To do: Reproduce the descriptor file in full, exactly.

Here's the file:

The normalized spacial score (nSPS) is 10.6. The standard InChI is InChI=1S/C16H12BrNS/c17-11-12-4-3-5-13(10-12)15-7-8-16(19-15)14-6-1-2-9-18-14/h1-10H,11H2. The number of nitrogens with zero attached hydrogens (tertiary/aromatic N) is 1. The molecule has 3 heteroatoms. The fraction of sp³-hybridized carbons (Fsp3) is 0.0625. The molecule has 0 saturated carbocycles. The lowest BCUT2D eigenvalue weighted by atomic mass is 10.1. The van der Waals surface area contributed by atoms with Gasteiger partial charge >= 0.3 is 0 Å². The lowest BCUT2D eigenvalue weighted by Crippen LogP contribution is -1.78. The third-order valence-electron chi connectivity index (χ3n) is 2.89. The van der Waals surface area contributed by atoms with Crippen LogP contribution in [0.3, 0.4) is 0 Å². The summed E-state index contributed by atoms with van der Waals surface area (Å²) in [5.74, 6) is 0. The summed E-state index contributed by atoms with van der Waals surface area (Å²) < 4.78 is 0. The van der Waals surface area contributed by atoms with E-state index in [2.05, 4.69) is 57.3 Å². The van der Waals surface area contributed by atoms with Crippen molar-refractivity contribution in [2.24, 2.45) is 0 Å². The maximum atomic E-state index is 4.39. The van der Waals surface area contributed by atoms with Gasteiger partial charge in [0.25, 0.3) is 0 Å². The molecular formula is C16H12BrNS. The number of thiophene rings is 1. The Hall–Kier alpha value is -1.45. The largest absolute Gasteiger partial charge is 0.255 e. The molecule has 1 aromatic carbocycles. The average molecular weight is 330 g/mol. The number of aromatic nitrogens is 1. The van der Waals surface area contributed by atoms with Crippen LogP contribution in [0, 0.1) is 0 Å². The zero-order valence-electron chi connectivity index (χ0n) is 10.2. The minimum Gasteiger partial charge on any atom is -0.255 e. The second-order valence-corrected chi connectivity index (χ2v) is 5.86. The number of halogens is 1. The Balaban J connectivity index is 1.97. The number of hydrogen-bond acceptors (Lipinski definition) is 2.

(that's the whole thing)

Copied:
The normalized spacial score (nSPS) is 10.6. The standard InChI is InChI=1S/C16H12BrNS/c17-11-12-4-3-5-13(10-12)15-7-8-16(19-15)14-6-1-2-9-18-14/h1-10H,11H2. The number of nitrogens with zero attached hydrogens (tertiary/aromatic N) is 1. The molecule has 3 heteroatoms. The fraction of sp³-hybridized carbons (Fsp3) is 0.0625. The molecule has 0 saturated carbocycles. The lowest BCUT2D eigenvalue weighted by atomic mass is 10.1. The van der Waals surface area contributed by atoms with Gasteiger partial charge >= 0.3 is 0 Å². The lowest BCUT2D eigenvalue weighted by Crippen LogP contribution is -1.78. The third-order valence-electron chi connectivity index (χ3n) is 2.89. The van der Waals surface area contributed by atoms with Crippen LogP contribution in [0.3, 0.4) is 0 Å². The summed E-state index contributed by atoms with van der Waals surface area (Å²) in [5.74, 6) is 0. The summed E-state index contributed by atoms with van der Waals surface area (Å²) < 4.78 is 0. The van der Waals surface area contributed by atoms with E-state index in [2.05, 4.69) is 57.3 Å². The van der Waals surface area contributed by atoms with Crippen molar-refractivity contribution in [2.24, 2.45) is 0 Å². The maximum atomic E-state index is 4.39. The van der Waals surface area contributed by atoms with Gasteiger partial charge in [0.25, 0.3) is 0 Å². The molecular formula is C16H12BrNS. The number of thiophene rings is 1. The Hall–Kier alpha value is -1.45. The largest absolute Gasteiger partial charge is 0.255 e. The molecule has 1 aromatic carbocycles. The average molecular weight is 330 g/mol. The number of aromatic nitrogens is 1. The van der Waals surface area contributed by atoms with Crippen LogP contribution in [0, 0.1) is 0 Å². The zero-order valence-electron chi connectivity index (χ0n) is 10.2. The minimum Gasteiger partial charge on any atom is -0.255 e. The second-order valence-corrected chi connectivity index (χ2v) is 5.86. The number of halogens is 1. The Balaban J connectivity index is 1.97. The number of hydrogen-bond acceptors (Lipinski definition) is 2.